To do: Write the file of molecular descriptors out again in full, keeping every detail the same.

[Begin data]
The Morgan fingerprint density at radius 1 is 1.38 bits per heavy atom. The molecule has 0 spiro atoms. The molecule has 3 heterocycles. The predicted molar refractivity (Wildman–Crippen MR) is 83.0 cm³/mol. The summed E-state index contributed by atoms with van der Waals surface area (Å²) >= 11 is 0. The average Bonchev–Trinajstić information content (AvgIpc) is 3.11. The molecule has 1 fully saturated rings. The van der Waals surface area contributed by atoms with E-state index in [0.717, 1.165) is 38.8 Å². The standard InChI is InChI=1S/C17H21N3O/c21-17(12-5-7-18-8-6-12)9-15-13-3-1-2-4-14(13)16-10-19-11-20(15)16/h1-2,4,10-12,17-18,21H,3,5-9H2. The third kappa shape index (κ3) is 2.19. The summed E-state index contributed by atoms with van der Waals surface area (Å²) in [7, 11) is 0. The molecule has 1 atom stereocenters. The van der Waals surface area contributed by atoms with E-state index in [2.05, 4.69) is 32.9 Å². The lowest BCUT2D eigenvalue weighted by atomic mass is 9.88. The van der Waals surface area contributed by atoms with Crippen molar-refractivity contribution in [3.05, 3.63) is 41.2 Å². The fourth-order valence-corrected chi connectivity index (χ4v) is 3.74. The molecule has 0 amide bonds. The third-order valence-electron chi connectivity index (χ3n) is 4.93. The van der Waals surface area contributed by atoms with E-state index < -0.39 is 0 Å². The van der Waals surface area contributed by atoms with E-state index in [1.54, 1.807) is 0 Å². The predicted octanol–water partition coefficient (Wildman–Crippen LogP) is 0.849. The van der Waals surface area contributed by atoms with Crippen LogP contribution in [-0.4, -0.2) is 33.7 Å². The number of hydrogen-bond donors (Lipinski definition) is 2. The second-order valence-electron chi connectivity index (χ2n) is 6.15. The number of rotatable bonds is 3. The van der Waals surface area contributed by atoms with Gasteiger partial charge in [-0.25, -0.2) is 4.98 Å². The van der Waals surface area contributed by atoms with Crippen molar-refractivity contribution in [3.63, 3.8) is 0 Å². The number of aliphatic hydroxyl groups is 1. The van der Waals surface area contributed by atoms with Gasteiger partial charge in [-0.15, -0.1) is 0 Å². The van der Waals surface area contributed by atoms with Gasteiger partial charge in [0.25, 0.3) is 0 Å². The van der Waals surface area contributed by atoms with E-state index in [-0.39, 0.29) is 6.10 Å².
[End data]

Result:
The Morgan fingerprint density at radius 1 is 1.38 bits per heavy atom. The molecule has 0 spiro atoms. The molecule has 3 heterocycles. The predicted molar refractivity (Wildman–Crippen MR) is 83.0 cm³/mol. The summed E-state index contributed by atoms with van der Waals surface area (Å²) >= 11 is 0. The average Bonchev–Trinajstić information content (AvgIpc) is 3.11. The molecule has 1 fully saturated rings. The van der Waals surface area contributed by atoms with E-state index in [0.717, 1.165) is 38.8 Å². The standard InChI is InChI=1S/C17H21N3O/c21-17(12-5-7-18-8-6-12)9-15-13-3-1-2-4-14(13)16-10-19-11-20(15)16/h1-2,4,10-12,17-18,21H,3,5-9H2. The third kappa shape index (κ3) is 2.19. The summed E-state index contributed by atoms with van der Waals surface area (Å²) in [7, 11) is 0. The molecule has 1 atom stereocenters. The van der Waals surface area contributed by atoms with E-state index in [2.05, 4.69) is 32.9 Å². The lowest BCUT2D eigenvalue weighted by atomic mass is 9.88. The van der Waals surface area contributed by atoms with Crippen molar-refractivity contribution in [3.05, 3.63) is 41.2 Å². The fourth-order valence-corrected chi connectivity index (χ4v) is 3.74. The molecule has 0 amide bonds. The third-order valence-electron chi connectivity index (χ3n) is 4.93. The van der Waals surface area contributed by atoms with E-state index < -0.39 is 0 Å². The van der Waals surface area contributed by atoms with E-state index in [1.54, 1.807) is 0 Å². The predicted octanol–water partition coefficient (Wildman–Crippen LogP) is 0.849. The van der Waals surface area contributed by atoms with Crippen LogP contribution in [-0.4, -0.2) is 33.7 Å². The number of hydrogen-bond donors (Lipinski definition) is 2. The second-order valence-electron chi connectivity index (χ2n) is 6.15. The number of rotatable bonds is 3. The van der Waals surface area contributed by atoms with Gasteiger partial charge in [-0.25, -0.2) is 4.98 Å². The van der Waals surface area contributed by atoms with Crippen molar-refractivity contribution in [3.63, 3.8) is 0 Å². The number of aliphatic hydroxyl groups is 1. The van der Waals surface area contributed by atoms with Gasteiger partial charge in [-0.15, -0.1) is 0 Å². The van der Waals surface area contributed by atoms with Gasteiger partial charge in [0.25, 0.3) is 0 Å². The van der Waals surface area contributed by atoms with E-state index in [-0.39, 0.29) is 6.10 Å².